The panel takes a new look at the production/reproduction of nature as a performed category through comparative analysis of the enactment of nature in places constituted as peripheral. We welcome comparative ethnographic approaches to the performance of nature at 'world's ends'.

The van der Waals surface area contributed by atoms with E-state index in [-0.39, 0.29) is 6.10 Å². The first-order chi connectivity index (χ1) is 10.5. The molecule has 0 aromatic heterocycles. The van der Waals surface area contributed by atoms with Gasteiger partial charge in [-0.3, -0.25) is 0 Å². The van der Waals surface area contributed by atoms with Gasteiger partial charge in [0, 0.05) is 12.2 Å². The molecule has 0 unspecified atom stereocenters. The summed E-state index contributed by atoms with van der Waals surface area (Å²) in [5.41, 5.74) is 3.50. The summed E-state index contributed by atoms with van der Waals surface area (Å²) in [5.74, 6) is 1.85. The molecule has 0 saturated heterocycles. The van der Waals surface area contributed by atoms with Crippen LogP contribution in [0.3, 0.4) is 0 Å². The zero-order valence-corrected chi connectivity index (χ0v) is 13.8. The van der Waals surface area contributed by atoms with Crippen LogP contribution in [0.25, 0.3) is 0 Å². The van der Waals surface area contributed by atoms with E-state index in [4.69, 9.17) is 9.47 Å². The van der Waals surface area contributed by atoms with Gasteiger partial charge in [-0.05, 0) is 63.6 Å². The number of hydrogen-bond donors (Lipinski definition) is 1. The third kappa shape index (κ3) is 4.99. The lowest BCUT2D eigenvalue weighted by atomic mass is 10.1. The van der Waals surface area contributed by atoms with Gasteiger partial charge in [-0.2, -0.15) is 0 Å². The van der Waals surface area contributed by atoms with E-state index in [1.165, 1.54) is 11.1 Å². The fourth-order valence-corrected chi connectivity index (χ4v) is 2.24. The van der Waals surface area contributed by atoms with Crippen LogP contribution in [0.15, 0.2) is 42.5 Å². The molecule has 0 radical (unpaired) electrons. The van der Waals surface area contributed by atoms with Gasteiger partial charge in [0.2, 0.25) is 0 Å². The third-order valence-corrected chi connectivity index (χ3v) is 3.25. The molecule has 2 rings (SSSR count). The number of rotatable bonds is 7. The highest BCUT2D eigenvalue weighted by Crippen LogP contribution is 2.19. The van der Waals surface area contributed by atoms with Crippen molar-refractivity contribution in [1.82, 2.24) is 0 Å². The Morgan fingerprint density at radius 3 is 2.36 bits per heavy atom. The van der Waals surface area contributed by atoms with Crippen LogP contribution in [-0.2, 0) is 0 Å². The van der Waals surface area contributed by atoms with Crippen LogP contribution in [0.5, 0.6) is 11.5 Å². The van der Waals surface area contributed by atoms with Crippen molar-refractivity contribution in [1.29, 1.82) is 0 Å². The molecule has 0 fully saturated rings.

A long history of anthropological focus on nature and culture has alerted us to the contested construction of nature as category. This panel takes a new look at the production and reproduction of nature as a performed category through comparative analysis of the enactment of nature in places constituted as peripheral. Given the central role of nature in nation building, rights of ownership and appropriation and the right to define what is worth preserving are crucial themes. The old truism of identity being located in place can no longer be assumed; we cannot expect the production of nature in any place to be exclusive, nor the sharing of social worlds to be linked exclusively to location. Even for those who do not objectify nature as a categorical object, though, concepts of nature may be thrust upon them. Observation of this conjunction, challenge and resistance form part of the comparative project we seek to explore through this workshop. We propose the idea of 'world's ends' as a fruitful comparative axis drawing on forms of peripherality and wilderness broadly conceived. Does a proximity to 'wilderness' heighten the contested performance of natures? To what extent are questions of ownership a focus of conflict in territories conceived as peripheral? And how is nature negotiated in relation to the production of indigeneity? How do forms of dwelling involve different kinds of nature-cultures? What particular issues arise over temporary dwellings and holiday homes? And what are the implications of tourism-related exploitation of areas defined as wilderness?